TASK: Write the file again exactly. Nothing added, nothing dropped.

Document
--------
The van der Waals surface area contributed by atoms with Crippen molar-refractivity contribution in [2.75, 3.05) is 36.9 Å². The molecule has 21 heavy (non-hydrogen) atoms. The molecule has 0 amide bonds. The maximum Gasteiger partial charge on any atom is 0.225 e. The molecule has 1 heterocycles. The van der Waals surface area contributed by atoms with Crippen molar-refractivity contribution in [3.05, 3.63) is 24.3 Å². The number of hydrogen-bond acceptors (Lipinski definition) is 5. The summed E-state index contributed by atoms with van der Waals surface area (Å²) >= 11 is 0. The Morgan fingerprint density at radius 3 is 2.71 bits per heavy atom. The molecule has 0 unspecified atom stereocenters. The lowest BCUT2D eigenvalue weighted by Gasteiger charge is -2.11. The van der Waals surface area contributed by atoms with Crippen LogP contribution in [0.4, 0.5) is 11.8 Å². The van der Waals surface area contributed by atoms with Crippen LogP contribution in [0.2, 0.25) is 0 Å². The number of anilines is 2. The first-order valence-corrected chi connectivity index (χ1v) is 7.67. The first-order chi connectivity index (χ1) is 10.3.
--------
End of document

The van der Waals surface area contributed by atoms with Crippen molar-refractivity contribution in [2.75, 3.05) is 36.9 Å². The molecule has 21 heavy (non-hydrogen) atoms. The molecule has 0 amide bonds. The maximum Gasteiger partial charge on any atom is 0.225 e. The molecule has 1 heterocycles. The van der Waals surface area contributed by atoms with Crippen molar-refractivity contribution in [3.05, 3.63) is 24.3 Å². The number of hydrogen-bond acceptors (Lipinski definition) is 5. The summed E-state index contributed by atoms with van der Waals surface area (Å²) >= 11 is 0. The Morgan fingerprint density at radius 3 is 2.71 bits per heavy atom. The molecule has 0 unspecified atom stereocenters. The lowest BCUT2D eigenvalue weighted by Gasteiger charge is -2.11. The van der Waals surface area contributed by atoms with Crippen LogP contribution in [0.4, 0.5) is 11.8 Å². The van der Waals surface area contributed by atoms with Crippen LogP contribution in [0.2, 0.25) is 0 Å². The number of anilines is 2. The first-order valence-corrected chi connectivity index (χ1v) is 7.67. The first-order chi connectivity index (χ1) is 10.3.